Writing my way through the A-to-Z blogging challenge, I’ve tasked myself with creating a manifesto reflecting wonders, curiosities, and delights currently captivating me – all through the lens of unusual, obscure, or simply charming-to-me words.
X is for…
xylophilia – a love for forests, woods, groves
I’m delighted that today, the last Friday in April, happens to be National Arbor Day, Being the tree lover that I am, there can never, in my opinion, be too much praise of trees, and it makes my heart happy that there is a holiday that celebrates them and encourages planting more.
I’m much taken with Rabindranath Tagore’s observation:
“Trees are the earth’s endless effort to speak to the listening heaven.”
Isn’t that a lovely sentiment to hold especially on Arbor Day?
One of the things I most love about Spring is talking walks and watching the trees as they change day by day, week by week. I never cease to be amazed and filled with delight when the trees start budding and then tiny little leaves start unfurling. In that magical seen-only-briefly-only-in-early-Spring color – that luminous yellow-light-infused green.
Of course it’s not just during Spring that my love of trees flourishes – I’m an all seasons devotee. Many years ago I came across the work of Jen Delyth, Welsh artist and author, and her words really helped ignite and deepen my connection and exploration of the magic of trees. She holds that there is three-fold wisdom in trees – the leaf wisdom of change and ever releasing; the wisdom of the branches which is of growth and ever reaching; and the wisdom of the roots, which is endurance and ever deepening.
Although I live in a major metropolitan area in a neighborhood with very small property lots without room for backyard trees, almost every house on our block has a street-side tree. Every day I think of their benevolent presence watching over our neighborhood, holding branch hands across the block, welcoming birds and squirrels, and the occasional errant kite; keeping watchful eyes on all of us. Mostly they’re silent and observant, perhaps frequently in deep meditation, but they whisper in the breeze and dance in the wind, and all of it, all of it, makes me very happy.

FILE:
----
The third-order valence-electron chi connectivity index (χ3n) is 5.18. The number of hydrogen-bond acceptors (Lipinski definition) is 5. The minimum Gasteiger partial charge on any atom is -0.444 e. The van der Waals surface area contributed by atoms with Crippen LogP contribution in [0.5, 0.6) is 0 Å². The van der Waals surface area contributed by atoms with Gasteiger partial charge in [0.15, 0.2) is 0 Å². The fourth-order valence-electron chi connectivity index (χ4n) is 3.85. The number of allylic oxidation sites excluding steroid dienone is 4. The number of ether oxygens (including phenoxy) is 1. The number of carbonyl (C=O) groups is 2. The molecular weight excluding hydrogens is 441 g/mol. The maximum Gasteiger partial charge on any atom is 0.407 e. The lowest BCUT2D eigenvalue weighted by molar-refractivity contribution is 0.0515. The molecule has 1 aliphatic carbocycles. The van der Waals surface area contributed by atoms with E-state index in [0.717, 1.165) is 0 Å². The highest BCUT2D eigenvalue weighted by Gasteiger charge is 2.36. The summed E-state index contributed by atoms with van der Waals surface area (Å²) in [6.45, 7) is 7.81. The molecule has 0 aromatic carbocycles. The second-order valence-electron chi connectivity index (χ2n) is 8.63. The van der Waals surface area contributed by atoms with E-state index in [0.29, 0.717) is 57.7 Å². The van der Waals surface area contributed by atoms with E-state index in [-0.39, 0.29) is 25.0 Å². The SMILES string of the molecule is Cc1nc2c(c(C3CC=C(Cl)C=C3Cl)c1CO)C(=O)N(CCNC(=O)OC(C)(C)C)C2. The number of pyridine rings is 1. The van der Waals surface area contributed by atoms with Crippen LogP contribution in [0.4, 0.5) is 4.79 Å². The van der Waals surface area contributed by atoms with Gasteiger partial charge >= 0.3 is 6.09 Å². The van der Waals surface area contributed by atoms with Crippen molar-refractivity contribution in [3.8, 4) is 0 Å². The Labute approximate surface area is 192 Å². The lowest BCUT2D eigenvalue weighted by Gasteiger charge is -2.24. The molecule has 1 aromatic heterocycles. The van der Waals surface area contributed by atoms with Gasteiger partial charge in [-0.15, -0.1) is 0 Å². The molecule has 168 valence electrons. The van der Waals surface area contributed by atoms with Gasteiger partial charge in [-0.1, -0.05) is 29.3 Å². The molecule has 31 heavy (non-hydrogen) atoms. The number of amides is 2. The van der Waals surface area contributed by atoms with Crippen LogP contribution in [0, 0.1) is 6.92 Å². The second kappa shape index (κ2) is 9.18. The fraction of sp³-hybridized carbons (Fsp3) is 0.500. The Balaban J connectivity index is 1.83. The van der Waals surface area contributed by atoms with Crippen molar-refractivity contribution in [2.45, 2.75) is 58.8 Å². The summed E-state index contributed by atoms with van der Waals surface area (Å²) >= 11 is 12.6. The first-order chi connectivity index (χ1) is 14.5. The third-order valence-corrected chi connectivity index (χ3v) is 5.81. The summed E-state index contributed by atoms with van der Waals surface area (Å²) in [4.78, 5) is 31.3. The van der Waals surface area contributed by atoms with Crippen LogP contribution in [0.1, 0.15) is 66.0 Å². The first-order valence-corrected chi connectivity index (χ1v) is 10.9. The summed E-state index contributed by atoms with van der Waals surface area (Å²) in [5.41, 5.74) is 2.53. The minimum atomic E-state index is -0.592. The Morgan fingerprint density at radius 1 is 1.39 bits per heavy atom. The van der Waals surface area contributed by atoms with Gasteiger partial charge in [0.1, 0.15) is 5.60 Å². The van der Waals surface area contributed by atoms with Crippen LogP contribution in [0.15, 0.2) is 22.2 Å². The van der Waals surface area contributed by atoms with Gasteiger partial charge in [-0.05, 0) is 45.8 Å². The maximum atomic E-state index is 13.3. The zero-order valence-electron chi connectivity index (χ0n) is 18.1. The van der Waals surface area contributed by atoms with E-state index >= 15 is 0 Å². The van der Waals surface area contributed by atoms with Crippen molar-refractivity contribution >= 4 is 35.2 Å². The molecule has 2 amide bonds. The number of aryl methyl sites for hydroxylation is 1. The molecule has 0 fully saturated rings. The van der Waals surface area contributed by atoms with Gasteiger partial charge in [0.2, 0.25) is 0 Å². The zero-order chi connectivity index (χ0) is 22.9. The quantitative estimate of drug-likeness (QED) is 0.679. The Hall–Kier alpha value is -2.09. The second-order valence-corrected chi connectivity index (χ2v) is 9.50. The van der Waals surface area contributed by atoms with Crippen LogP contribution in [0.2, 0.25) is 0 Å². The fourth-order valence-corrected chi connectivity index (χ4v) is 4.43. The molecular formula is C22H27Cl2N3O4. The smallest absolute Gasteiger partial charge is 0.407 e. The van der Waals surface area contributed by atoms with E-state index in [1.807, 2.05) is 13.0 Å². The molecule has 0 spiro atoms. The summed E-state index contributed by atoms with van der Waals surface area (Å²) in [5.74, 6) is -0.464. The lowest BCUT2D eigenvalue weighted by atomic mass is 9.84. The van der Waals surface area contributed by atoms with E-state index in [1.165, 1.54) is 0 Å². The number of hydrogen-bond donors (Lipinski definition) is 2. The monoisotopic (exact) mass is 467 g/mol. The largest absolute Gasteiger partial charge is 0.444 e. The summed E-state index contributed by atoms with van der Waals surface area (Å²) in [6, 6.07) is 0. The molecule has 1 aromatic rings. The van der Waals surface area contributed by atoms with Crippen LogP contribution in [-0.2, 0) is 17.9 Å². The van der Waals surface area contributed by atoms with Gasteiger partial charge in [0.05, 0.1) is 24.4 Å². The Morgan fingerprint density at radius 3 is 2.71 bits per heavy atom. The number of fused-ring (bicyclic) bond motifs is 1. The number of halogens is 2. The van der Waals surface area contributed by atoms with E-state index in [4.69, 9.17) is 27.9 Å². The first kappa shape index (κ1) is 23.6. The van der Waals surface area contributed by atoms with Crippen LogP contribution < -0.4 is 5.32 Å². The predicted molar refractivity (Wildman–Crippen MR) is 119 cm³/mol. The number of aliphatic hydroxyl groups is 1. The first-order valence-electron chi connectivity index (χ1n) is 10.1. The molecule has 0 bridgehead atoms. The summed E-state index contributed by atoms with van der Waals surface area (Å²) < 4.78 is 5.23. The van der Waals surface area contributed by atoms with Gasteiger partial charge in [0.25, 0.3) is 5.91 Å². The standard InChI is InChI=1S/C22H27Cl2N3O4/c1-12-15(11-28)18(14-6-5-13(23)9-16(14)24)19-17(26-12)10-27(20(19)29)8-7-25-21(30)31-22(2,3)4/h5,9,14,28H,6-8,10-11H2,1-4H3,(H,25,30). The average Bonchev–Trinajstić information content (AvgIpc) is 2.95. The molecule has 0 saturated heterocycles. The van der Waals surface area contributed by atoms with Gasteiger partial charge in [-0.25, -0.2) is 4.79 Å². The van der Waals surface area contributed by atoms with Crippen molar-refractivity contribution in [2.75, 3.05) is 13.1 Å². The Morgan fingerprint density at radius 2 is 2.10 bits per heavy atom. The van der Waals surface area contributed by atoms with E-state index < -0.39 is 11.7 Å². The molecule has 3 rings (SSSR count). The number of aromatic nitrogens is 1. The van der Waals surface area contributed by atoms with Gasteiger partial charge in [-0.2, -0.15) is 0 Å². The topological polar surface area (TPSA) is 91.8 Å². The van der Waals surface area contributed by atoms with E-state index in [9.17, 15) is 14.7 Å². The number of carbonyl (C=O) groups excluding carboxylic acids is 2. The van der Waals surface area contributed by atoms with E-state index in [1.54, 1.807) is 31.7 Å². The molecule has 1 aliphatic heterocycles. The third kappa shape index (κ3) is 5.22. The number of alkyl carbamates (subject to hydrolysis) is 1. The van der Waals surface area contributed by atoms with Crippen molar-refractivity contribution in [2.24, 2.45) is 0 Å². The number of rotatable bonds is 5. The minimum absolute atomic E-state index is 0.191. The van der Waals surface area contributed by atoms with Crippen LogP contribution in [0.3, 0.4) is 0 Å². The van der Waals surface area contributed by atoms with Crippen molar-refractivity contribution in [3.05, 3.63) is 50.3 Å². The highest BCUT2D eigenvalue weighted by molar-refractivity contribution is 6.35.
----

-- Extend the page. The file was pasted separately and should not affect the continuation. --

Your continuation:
It wouldn’t be Arbor Day without tree planting, but it’s too cold to actually plant and as I’ve said, there is no room here. So I participate each year by donating to charities who do plant trees, and if that’s a possibility and interest to you, I encourage you to do so as well if you’re inspired. But I do offer a caveat to consider. Know your charity. Many tree-planting organizations hide the fact that when they plant tree seedlings, they go into locations where they may or will be logged for profit or coppiced. I want to think any trees I plant will be a blessing to the environment and our beautiful Earth for a long, long time.
Tree planting thoughts aside, another fun way to celebrate Arbor Day might be to check out TreeWhispers. It’s a lovely on-going project initiated back in 2000 by artists Pamela Paulsrud and the late Marilyn Sward, gathering round, handmade papers from participants around the world. Each piece of paper offers a memory of a tree or tree story. Perhaps you’ll be inspired to contribute.
I think I well understand the ecstatic words of Hafiz:
“The forest, letting me walk amongst its naked limbs, had me on my knees again in silence shouting – yes, yes my holy friend, let your splendour devour me.”
I joyfully admit to xylophilia – I hold trees in great love and appreciation as guardians, ancient wisdom keepers, and deeply-rooted friends.
What about you? If you were going to sit with a tree in conversation what might you say? Have you planted any trees? Love a particular tree, or have a favorite species? Do tell – you know I love to hear.